13. Ben Raue: Theres an official pdf of preference flows at the State Electoral Commission website.
    Read it yourself out and quit regurgitating juvenile undergrad student propaganda.

    The final MLC seat has Hanson ahead with the ALP and Greens alternating at 2nd depending on how preferences are allocated as each subsequent candidate is knocked-out.

    Here’s the fact…
    The Greens refused to preference AGAINST Hanson ..

    For all Greens voting above the line in the MLC, preferences exhaust after the “Socialist Alternative” was knocked out of counting.

    The Libs put Greens ahead of Hanson, Labor put Greens ahead of Hanson even the frikken CDP put the Greens ahead of Hanson.

    If Hanson doesn’t get in, it will be from ALP AND Lib preferences to the Greens.
    If it’s Hanson vs ALP for the last spot .. Then she’s back

    Then the Greens will have to “PLEASE EXPLAIN” to the public.

  14. @Get real dude

    No I am sorry you are wrong.

    This is not the Federal Election. There are NO preference flows. Just whatr box voters choose to number. Plus the Greens if ti comes down to a Greens an Hanson contest ythe Greens preferences would never flow anyway. Not even Federally

  15. Also Greens did not preference Socialist Alliance

    There are no How to Votes I have seen marked as such. Nor really would there be any reason given the SA is sure to be knoced out first

  16. The Libs also did not preference the Greens. Anywhere upper or lower house.

    There is no automatic preferncing in the NSW election.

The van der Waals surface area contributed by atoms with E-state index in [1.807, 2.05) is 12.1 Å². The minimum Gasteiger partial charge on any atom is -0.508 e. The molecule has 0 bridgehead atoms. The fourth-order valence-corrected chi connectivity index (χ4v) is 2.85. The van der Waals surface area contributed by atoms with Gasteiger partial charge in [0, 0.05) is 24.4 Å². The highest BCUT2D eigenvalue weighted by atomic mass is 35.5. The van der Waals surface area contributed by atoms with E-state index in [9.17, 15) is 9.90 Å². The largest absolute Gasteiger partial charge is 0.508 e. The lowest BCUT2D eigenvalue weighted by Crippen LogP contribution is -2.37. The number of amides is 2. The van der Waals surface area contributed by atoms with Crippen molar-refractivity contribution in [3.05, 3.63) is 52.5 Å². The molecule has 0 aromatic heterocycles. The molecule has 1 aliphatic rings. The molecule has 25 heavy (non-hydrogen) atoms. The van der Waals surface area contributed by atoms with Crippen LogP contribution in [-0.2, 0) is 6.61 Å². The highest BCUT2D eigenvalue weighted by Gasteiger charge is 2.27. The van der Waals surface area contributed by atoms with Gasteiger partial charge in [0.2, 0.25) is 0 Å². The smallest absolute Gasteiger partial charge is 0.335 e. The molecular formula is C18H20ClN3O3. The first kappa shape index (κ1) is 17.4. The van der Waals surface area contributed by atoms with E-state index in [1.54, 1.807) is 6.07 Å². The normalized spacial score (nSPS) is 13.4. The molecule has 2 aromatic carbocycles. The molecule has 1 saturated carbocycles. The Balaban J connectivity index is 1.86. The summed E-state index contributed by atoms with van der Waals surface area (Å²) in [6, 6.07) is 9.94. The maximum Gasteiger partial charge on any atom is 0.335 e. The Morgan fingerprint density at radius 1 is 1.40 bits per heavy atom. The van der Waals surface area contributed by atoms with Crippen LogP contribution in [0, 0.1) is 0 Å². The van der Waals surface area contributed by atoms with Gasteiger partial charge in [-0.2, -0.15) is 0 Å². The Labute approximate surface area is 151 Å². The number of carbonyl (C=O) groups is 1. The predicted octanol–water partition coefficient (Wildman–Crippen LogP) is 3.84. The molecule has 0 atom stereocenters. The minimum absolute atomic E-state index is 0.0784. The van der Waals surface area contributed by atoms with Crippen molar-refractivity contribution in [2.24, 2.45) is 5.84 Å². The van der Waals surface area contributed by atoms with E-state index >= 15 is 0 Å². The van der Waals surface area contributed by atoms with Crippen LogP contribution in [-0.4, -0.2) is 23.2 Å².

Ignorance is never a good thing

  17. @”Get Real Dude”

    Almost everything you say is completely wrong.

    Not only have I been reading those reports from the Legislative Council Count Centre, I spent four days there this week watching the count myself, so I am aware of what is going on. Here is the link, because clearly you haven’t read it.

    If you actually look at those figures on the website, they have the Greens well ahead of Hanson on the count (0.56 quotas to 0.46) with Labor trailing, not just behind the Greens and Hanson, but also No Parking Meters, John Hatton, Family First and the Fishing Party.

    I happen to believe those votes will change as the figures come in from more country areas, and Hanson and Greens will draw neck-and-neck at the end of all primary vote counting, but Labor still remains miles behind. Labor will not win, or even come close to winning.

    The Greens did not preference Socialist Alliance on any how-to-vote card. The Greens did nominate SA as the party who would receive their preferences if enough candidates died that meant that the Greens did not have 15 candidates on their ticket. The Greens ran the full 21, so they would need to have had seven candidates die for this contingency to kick in. On how-to-vote cards, there was no preference at all.

    The Liberal Party and the Christian Democratic Party only issued preferences to each other and then exhausted. They did not give preferences to any other party. I don’t know of any political party that issued any more than 2 preferences on their how-to-vote. It is completely wrong to say the Liberal Party and the CDP preferenced the Greens ahead of Hanson.

    As for the Labor Party, they said before election day they would preference the Greens, but it appears they went back on that. We have found at least 35 seats where Labor changed it’s how-to-votes to not preference the Greens, and only 7 where they did what they said they would do. We haven’t found evidence for the other 51, but I assume many others also didn’t preference the Greens.

    If Hanson is ahead of the Greens and Labor preferences don’t flow strongly enough to the Greens to elect Buckingham, it will be because Labor, despite their public lies to the contrary, did not preference the Greens.